The ins and outs of hotel work, as explored in films as disparate as Benoît Jacquot’s A Single Girl (1995) and Pascale Ferran’s Bird People (2014), take on an uncanny resonance in Lila Avilés’s The Chambermaid. In this precisely scaled debut feature, the site of such labor is the Hotel Presidente Intercontinental, a luxurious lodging along the Paseo de Reforma in Mexico City where Eve (Gabriela Cartol), a diminutive 24-year-old housekeeping attendant (or camarista), dispatches her duties with brisk efficiency. Though the film might seem like yet another socially conscious but dully programmatic festival-circuit object, Avilés differentiates it with her talent for droll observation and keen eye for the unfamiliar. Using foreboding static frames and claustrophobic shallow-focus shots, the Mexican director renders the hotel’s oppressively modernist spaces—emblematic of increasingly globalized networks of wealth and power—with an appropriate alienness. It’s as though we’re seeing them for the first time.
Avilés made The Chambermaid after directing a stage play on the same subject, which in turn was inspired by French artist Sophie Calle’s The Hotel, a photography book drawn from her stint at a Venetian hotel in 1981. But Avilés’s natural filmmaking talents are on full display from the jump: a fixed composition of a cluttered suite sees Eve’s metronomic activity interrupted by her belated discovery of the room’s occupant, a charged turn that’s indicative of the director’s willingness to generate tension through judicious withholding. Informed by Avilés’s years-long research in the hospitality industry, The Chambermaid maintains its granular, procedural attention to service work without ever leaving Eve’s side or the confines of the Hotel Presidente.
Cartol as Eve appears in every scene of the film, and with few exceptions maintains a studied composure even when buffeted about by all manner of slights, blows, and casual indignities. Eve’s halting interactions with her co-workers and the hotel guests play out in mostly disconnected scenes that together chart a cyclical progression, but there’s also a through line in the form of her personal and professional aspirations: to spend more time with her 4-year-old son Ruben (never seen); to acquire the expensive red dress left in the guest lost-and-found; to obtain her GED with the help of classes offered by the hotel; and to work her way up to the building’s penthouse floor.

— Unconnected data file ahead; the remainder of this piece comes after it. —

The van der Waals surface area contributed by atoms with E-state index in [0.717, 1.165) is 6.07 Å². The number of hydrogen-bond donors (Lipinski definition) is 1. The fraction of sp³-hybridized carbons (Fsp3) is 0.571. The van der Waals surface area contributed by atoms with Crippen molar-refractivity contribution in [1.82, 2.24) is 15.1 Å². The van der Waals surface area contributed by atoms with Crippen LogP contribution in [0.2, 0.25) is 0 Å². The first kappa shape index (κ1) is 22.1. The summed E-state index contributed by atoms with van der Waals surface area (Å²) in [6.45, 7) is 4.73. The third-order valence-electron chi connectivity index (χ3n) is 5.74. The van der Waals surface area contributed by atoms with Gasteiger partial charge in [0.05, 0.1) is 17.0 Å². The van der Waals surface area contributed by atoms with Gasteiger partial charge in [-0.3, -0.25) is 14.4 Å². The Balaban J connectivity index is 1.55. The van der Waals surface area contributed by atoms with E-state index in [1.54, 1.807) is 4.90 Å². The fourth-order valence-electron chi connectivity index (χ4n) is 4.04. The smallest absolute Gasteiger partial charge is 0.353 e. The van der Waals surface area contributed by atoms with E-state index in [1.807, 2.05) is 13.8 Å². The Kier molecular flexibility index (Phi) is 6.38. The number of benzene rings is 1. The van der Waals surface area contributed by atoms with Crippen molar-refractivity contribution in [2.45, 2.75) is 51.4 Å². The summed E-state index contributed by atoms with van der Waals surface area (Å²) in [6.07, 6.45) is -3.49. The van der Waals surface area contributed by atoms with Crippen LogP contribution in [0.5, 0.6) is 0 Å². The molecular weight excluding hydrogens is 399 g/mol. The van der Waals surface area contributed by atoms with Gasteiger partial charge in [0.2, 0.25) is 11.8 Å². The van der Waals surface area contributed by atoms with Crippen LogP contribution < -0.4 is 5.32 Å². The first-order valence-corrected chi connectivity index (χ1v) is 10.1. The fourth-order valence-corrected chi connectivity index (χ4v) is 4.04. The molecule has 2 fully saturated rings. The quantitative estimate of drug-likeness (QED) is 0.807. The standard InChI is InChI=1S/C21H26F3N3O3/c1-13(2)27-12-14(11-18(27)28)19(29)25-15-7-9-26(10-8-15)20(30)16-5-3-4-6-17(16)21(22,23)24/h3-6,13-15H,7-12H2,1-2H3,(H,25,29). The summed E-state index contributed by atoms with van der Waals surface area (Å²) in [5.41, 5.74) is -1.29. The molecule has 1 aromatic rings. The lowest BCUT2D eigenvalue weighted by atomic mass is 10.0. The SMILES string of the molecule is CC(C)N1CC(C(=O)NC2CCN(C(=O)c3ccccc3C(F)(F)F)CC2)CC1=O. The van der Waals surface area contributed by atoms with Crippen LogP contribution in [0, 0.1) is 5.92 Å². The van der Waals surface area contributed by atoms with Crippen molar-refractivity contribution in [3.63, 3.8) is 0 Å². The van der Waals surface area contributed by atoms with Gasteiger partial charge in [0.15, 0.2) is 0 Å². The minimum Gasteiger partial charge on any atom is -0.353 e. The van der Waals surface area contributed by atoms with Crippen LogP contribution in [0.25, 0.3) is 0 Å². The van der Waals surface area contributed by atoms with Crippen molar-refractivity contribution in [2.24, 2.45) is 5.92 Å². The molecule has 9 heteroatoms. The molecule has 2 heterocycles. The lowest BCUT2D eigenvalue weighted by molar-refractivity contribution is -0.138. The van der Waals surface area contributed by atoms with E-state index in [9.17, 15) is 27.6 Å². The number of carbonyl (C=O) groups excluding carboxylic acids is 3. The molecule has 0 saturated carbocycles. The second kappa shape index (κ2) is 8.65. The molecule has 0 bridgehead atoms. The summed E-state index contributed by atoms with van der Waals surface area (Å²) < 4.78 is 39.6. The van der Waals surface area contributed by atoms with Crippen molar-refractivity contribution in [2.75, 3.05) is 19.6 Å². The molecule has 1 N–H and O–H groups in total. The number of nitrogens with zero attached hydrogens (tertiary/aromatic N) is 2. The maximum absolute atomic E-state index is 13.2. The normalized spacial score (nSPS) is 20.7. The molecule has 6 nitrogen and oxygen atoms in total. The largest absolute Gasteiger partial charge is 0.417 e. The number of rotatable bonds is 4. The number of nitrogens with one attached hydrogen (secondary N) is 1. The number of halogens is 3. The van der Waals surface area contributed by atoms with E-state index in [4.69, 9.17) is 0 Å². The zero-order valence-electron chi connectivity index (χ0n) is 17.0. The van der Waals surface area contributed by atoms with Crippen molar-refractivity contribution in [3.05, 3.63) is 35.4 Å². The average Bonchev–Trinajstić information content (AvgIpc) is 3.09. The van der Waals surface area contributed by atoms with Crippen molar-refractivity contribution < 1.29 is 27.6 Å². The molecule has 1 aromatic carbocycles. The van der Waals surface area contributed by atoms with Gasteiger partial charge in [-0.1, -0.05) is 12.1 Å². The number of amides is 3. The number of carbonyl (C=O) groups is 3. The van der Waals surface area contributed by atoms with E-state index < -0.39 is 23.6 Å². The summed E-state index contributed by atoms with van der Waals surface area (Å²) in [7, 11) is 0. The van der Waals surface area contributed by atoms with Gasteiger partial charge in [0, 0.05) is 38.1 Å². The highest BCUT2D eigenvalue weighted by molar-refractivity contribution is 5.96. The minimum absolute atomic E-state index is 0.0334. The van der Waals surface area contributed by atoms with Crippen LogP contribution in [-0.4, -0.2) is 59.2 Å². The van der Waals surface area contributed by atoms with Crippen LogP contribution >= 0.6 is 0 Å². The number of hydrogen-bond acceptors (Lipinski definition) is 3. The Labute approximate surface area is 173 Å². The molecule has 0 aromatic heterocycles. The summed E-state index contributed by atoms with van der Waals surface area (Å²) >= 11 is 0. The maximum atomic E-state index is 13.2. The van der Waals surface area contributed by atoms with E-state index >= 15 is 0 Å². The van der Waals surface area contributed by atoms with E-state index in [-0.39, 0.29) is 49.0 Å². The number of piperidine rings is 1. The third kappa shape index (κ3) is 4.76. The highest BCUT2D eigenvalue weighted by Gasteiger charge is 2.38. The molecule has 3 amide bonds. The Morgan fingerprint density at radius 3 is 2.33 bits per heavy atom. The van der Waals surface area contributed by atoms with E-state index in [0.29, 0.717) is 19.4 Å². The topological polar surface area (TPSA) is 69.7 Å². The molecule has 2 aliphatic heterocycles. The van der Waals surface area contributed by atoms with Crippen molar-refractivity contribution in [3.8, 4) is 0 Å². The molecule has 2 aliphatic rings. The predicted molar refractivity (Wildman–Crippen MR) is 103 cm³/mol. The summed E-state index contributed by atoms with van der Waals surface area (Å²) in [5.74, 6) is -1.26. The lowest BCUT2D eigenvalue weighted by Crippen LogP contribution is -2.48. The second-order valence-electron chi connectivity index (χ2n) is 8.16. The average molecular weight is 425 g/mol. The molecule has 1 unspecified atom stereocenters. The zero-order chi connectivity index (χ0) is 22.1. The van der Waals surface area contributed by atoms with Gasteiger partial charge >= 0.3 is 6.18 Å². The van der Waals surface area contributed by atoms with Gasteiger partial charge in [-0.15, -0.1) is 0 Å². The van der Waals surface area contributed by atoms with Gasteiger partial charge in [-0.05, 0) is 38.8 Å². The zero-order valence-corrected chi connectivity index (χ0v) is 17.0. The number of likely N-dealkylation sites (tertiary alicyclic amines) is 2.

Eve’s tireless negotiations of these challenges constitute the better part of the film, though Avilés offsets the dogged proceedings with a welcome strain of absurdist humor. Eventually though, the script takes a pessimistic turn that isn’t implausible so much as dismayingly pro forma. Avilés’s film is decidedly not emancipatory or escapist in the way of, say, Ferran’s fantastical, shape-shifting Bird People, with which it nonetheless shares an underlying impulse to defamiliarize. And it doesn’t have to be. But in stark contrast to what came before, such maudlin developments—in particular, an implied betrayal on the part of Minitoy (Teresa Sánchez), an older female co-worker of Eve’s—are still cause for disappointment.
Given its setting and subject matter, The Chambermaid invites comparison to Alfonso Cuarón’s Roma, not least because both films include meaningful skyward pans that show their respective protagonists ascending toward a building rooftop. But whereas Cuarón ends his monochrome memory play on this beatific note of contemplation, Avilés brings her camera back down in a seeming rejection of such poetic grace. The film’s closing image, which offers a rare view of the outside world from the hotel lobby, confirms Avilés’s (literally) ground-level commitment to probing the material limits of her chosen milieu—which, for so many, is no real choice at all.
Lawrence Garcia is a Vancouver-based film writer and a frequent contributor to Cinema Scope and MUBI Notebook.
Here and elsewhere: the philosopher-turned-filmmaker joins for a conversation about the making of his debut film, which explodes conventions of biography and nonfiction for a uniquely collective portrait of trans life